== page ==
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Russians vow to hit back at sanctions

By REN QI in Moscow | China Daily Global | Updated: 2021-03-03 08:57

Russian Deputy Foreign Minister Sergei Ryabkov. [Photo/Agencies]

Russia vowed on Monday to respond to flagged sanctions by the United States and the European Union for the alleged poisoning of opposition figure Alexei Navalny and his subsequent imprisonment.

"I still think that one should wait for sanctions and then we will react depending on their content and nature," Russian Deputy Foreign Minister Sergei Ryabkov said a week after remarks by White House press secretary Jen Psaki that the US intends to respond to Russia's "unfriendly "actions within weeks. Ryabkov made the comments in response to an article concerning Navalny's case in The Washington Post.

According to the newspaper, Washington is preparing sanctions and other measures against Moscow over an alleged massive cyberattack on US computer networks as well as the Navalny situation.

"I think that no one can reproach the Russian side for withholding something. ... We will see what the bottom line is, in the end, and then on our side will evaluate what and how to accept and how to react," Ryabkov said.

In addition to the US response, the EU has been applying pressure on Russia. On Monday, the ambassadors of the 27 EU countries agreed to further sanctions.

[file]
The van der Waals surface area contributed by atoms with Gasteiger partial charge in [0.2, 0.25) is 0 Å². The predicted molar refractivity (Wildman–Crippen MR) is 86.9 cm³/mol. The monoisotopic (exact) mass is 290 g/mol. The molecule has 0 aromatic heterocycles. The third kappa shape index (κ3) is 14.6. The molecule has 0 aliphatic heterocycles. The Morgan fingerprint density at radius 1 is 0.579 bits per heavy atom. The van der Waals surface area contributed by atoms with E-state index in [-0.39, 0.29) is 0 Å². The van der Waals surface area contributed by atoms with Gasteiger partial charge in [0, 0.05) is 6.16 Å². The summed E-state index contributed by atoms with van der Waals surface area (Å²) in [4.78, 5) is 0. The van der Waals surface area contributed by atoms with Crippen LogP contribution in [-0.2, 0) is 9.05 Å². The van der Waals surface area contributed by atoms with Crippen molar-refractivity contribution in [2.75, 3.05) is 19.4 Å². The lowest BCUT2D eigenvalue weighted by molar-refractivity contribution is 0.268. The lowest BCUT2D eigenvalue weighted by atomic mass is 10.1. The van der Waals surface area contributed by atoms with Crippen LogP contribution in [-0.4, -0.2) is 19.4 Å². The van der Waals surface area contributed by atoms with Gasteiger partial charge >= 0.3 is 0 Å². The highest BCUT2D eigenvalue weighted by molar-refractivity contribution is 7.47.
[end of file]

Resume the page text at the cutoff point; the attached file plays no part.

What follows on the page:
A decision to proceed with further sanctions against Russia was agreed at an EU ministerial meeting on Feb 22, and the EU's foreign policy chief Josep Borrell said the sanctions would target those who, according to the bloc, were responsible for Navalny's sentencing.

On Feb 2, the opposition figure was handed a three-and-a-half-year jail term for parole violations.

Russian Deputy Foreign Minister Alexander Grushko said there will be a reaction from Russia to the proposed new EU sanctions.

"It is not a surprise to us. The EU continues to follow a completely unlawful path that ends with an impasse, has a destructive effect on bilateral relations and in no way corresponds to the interests of European states themselves," Grushko said.

Despite the bloc's move to apply new sanctions, a poll published on Monday showed that more than half of Russians still have a positive attitude toward the EU.

The survey also shows that nearly half of those polled think that Russia must strive to establish partnership ties with the EU. But over a third of them believe that the West will never treat Russia as an equal partner.

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